0000 Post Frame Buildings vs Steel Frame Buildings: Which is Better?
Post Frame Buildings vs Steel Frame Buildings: Which is Better?
Angie Dobson

By: Angie Dobson on September 28th, 2018

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Post Frame Buildings vs Steel Frame Buildings: Which is Better?

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Do you find yourself in this scenario...your business is booming (which is a good thing), but the current space you’re in no longer fulfills your needs? It’s an exciting time for you as a business owner, but now you’re tasked with designing a building upgrade. After much consideration, you’ve decided to build a new structure for your commercial operation. 

In your mind, you keep going back and forth between a post frame and steel frame building. Most likely, you’ve convinced yourself that steel is stronger than wood. That steel will last longer than wood. That steel will go up faster than wood.

Do you know if these statements are 100% true? Or, are these assumptions that you’ve heard over time? You know what they say about assuming…

As a professional builder, it’s our job to provide the facts on post frame versus steel frame, and we’re going to do just that.

In this article, we’ll compare the following areas of post frame and steel frame construction:

  • Design Flexibility
  • Energy Efficiency
  • Finishing Options
  • Savings

At the end of the day, we want consumers to be able to choose the building that works best for them and their needs.

 

1) Design Flexibility

First, design flexibility refers to a building’s ability to evolve as the user’s needs change. An ideal building design allows for efficient use despite operational changes. If not, the structure will become obsolete. Now, we wouldn’t want that to happen!

Post FramePost_Frame_Building_Design_Flexibility

Post frame buildings are preferred over steel frame for their open, adaptable or multi-use floor plans, offering you complete design freedom. You can place windows or doors virtually anywhere. For curb appeal, you can choose from a variety of exterior finishes such as brick, steel, stucco, vinyl, and wood. 

Roofs of any pitch can be covered with asphalt, metal, slate, tile, or wood. Think about it...have you ever seen a steel frame building with a high pitched roof? The answer is most likely going to be no.

But, it doesn’t end there. Post frame structures use engineered, clear-span trusses and load-bearing columns along the perimeter. As a result, the roof doesn’t require additional support from stud walls.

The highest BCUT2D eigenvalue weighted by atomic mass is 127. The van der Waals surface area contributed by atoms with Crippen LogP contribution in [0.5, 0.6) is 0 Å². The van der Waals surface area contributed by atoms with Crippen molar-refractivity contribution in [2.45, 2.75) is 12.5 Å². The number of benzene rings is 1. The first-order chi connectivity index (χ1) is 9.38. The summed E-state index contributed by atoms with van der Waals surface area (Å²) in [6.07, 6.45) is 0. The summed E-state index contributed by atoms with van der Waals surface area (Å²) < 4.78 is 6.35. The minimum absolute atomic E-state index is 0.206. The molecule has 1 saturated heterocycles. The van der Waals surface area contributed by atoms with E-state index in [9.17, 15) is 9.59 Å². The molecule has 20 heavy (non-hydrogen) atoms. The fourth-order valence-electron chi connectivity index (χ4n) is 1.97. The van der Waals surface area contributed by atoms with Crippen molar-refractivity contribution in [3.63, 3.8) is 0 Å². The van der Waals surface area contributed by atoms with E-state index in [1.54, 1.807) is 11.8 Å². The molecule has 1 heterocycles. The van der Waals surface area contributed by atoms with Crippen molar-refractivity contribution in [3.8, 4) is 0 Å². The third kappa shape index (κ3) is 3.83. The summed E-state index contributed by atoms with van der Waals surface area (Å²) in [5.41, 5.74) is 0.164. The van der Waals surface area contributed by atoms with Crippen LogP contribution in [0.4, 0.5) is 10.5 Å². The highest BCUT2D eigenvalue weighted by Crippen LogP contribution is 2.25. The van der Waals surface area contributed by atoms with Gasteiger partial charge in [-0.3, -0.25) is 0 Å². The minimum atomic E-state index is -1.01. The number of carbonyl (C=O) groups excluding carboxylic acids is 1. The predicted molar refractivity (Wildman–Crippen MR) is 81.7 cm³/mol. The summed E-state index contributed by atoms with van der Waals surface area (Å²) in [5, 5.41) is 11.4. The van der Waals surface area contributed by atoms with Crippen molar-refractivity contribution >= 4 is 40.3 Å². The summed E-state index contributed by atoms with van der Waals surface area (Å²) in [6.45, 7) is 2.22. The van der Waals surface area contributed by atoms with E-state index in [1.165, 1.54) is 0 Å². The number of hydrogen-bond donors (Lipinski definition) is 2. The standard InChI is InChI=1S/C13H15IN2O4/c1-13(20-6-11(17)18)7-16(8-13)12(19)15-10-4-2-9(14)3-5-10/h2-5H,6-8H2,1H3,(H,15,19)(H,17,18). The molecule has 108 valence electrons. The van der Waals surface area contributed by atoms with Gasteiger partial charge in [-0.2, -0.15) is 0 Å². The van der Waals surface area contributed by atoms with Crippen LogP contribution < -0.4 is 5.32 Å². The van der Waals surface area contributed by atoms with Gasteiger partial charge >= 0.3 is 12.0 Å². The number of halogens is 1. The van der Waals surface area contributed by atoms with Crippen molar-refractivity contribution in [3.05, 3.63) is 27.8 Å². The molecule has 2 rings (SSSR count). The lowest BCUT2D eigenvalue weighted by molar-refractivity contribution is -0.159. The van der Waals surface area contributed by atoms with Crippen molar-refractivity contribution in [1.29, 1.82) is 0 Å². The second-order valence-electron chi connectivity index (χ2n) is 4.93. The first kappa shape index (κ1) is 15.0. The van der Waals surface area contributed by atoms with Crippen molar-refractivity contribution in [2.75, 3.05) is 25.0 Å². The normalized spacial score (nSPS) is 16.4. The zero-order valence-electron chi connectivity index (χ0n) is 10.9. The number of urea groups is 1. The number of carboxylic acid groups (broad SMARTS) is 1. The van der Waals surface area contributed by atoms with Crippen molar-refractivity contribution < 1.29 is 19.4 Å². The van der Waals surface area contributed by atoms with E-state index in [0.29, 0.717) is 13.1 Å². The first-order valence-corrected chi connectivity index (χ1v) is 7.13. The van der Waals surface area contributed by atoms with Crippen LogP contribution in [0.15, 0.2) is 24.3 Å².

Overall, the options that post frame construction offers can make your project more attractive and functional.

Steel Frame

Steel frame construction is a good fit for those interested in extremely wide interiors (100 feet and up). Popular examples of steel frame buildings include large warehouses, manufacturing facilities, multi-story towers, and other commercial developments.

The flexibility of steel makes it possible for the metal to be used in numerous areas throughout the design process.

However, different types of steel (alloy, carbon, stainless, and tool) are produced to meet various needs. It’s important to make sure that your architect or designer is familiar with your business needs.

Again, steel is capable of incorporating long spans and unique curves to the building design. You’ll notice this technique the next time you go to a stadium event or catch a flight at the airport. 

Altogether, a steel frame project can have a beautiful design while remaining functional.

 

2) Energy Efficiency

Next, an energy efficient layout is one of the best opportunities you can have for cutting utility costs. Also, it’s your best hedge against increasing energy prices. A building designed and constructed to minimize energy consumption can help you realize tangible savings. Not to mention, it’s good for the environment!

Post FramePost_Frame_Building_Energy_Efficiency

Compared to other building types (concrete-block, stud-wall, or steel framing), post frame buildings are easier to insulate. This advantage can save you significant money in long-term heating and cooling costs.

Post frame structures are well-known for wide spaces in between the columns. The average length is 8 feet. This allows for continuous blankets of insulation, which means less thermal leakage.

Furthermore, the wood framing members have some R-value and provide very low heat conductivity. How does steel frame compare? We’ll get to that in just a second...

With energy costs on the rise, why waste your money on continuously heating and cooling a building? Post frame construction is the best option for energy savings.

Steel Frame

Despite its flexible design, steel frame buildings aren’t energy efficient. They require insulation to be sandwiched between the outside steel and framing members. This causes the insulation to get crimped in “waves” around the building. As a result, compressed insulation has very little R-value.

In addition, steel conducts heat 310 times faster than wood. As a result, the insulating properties of the wall insulation is reduced by 60 percent. 

How does this happen? The steel columns act as powerful thermal bridges, transferring valuable heat to the outside during the winter.